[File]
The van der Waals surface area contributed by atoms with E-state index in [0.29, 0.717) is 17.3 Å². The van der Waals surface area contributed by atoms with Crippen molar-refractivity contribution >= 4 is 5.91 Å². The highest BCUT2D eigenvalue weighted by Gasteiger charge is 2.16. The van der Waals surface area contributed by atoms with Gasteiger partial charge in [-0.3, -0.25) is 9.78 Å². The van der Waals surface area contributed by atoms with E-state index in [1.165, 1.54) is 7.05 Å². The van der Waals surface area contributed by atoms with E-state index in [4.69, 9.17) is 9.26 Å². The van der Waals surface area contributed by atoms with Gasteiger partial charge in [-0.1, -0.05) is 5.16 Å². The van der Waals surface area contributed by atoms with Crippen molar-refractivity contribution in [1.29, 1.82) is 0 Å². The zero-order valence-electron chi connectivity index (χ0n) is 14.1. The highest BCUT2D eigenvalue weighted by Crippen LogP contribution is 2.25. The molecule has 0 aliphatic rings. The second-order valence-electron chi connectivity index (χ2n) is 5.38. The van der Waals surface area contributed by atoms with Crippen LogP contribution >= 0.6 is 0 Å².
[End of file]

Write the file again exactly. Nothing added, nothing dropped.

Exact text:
The van der Waals surface area contributed by atoms with E-state index in [0.29, 0.717) is 17.3 Å². The van der Waals surface area contributed by atoms with Crippen molar-refractivity contribution >= 4 is 5.91 Å². The highest BCUT2D eigenvalue weighted by Gasteiger charge is 2.16. The van der Waals surface area contributed by atoms with Gasteiger partial charge in [-0.3, -0.25) is 9.78 Å². The van der Waals surface area contributed by atoms with E-state index in [1.165, 1.54) is 7.05 Å². The van der Waals surface area contributed by atoms with E-state index in [4.69, 9.17) is 9.26 Å². The van der Waals surface area contributed by atoms with Gasteiger partial charge in [-0.1, -0.05) is 5.16 Å². The van der Waals surface area contributed by atoms with Crippen molar-refractivity contribution in [1.29, 1.82) is 0 Å². The zero-order valence-electron chi connectivity index (χ0n) is 14.1. The highest BCUT2D eigenvalue weighted by Crippen LogP contribution is 2.25. The molecule has 0 aliphatic rings. The second-order valence-electron chi connectivity index (χ2n) is 5.38. The van der Waals surface area contributed by atoms with Crippen LogP contribution >= 0.6 is 0 Å².